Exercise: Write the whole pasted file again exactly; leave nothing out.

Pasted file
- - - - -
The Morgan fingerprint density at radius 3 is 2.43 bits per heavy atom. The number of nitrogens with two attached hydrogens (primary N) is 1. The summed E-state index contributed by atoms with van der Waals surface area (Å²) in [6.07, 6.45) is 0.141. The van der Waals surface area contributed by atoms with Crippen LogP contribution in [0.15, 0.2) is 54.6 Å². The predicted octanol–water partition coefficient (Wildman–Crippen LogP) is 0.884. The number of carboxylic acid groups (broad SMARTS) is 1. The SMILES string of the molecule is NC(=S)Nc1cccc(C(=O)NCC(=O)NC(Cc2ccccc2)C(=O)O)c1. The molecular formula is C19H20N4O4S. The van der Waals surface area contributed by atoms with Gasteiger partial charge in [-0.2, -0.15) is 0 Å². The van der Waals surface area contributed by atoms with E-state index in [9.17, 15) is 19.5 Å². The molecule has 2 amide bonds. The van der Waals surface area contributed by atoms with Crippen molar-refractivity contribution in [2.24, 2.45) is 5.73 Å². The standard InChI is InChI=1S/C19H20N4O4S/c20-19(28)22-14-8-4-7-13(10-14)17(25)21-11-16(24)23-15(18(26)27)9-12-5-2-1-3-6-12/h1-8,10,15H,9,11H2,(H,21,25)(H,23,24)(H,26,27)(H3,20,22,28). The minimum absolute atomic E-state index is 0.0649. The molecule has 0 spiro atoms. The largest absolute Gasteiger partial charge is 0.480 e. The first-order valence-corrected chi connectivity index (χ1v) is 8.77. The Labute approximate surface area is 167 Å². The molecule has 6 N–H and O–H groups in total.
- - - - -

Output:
The Morgan fingerprint density at radius 3 is 2.43 bits per heavy atom. The number of nitrogens with two attached hydrogens (primary N) is 1. The summed E-state index contributed by atoms with van der Waals surface area (Å²) in [6.07, 6.45) is 0.141. The van der Waals surface area contributed by atoms with Crippen LogP contribution in [0.15, 0.2) is 54.6 Å². The predicted octanol–water partition coefficient (Wildman–Crippen LogP) is 0.884. The number of carboxylic acid groups (broad SMARTS) is 1. The SMILES string of the molecule is NC(=S)Nc1cccc(C(=O)NCC(=O)NC(Cc2ccccc2)C(=O)O)c1. The molecular formula is C19H20N4O4S. The van der Waals surface area contributed by atoms with Gasteiger partial charge in [-0.2, -0.15) is 0 Å². The van der Waals surface area contributed by atoms with E-state index in [9.17, 15) is 19.5 Å². The molecule has 2 amide bonds. The van der Waals surface area contributed by atoms with Crippen molar-refractivity contribution in [2.24, 2.45) is 5.73 Å². The standard InChI is InChI=1S/C19H20N4O4S/c20-19(28)22-14-8-4-7-13(10-14)17(25)21-11-16(24)23-15(18(26)27)9-12-5-2-1-3-6-12/h1-8,10,15H,9,11H2,(H,21,25)(H,23,24)(H,26,27)(H3,20,22,28). The minimum absolute atomic E-state index is 0.0649. The molecule has 0 spiro atoms. The largest absolute Gasteiger partial charge is 0.480 e. The first-order valence-corrected chi connectivity index (χ1v) is 8.77. The Labute approximate surface area is 167 Å². The molecule has 6 N–H and O–H groups in total.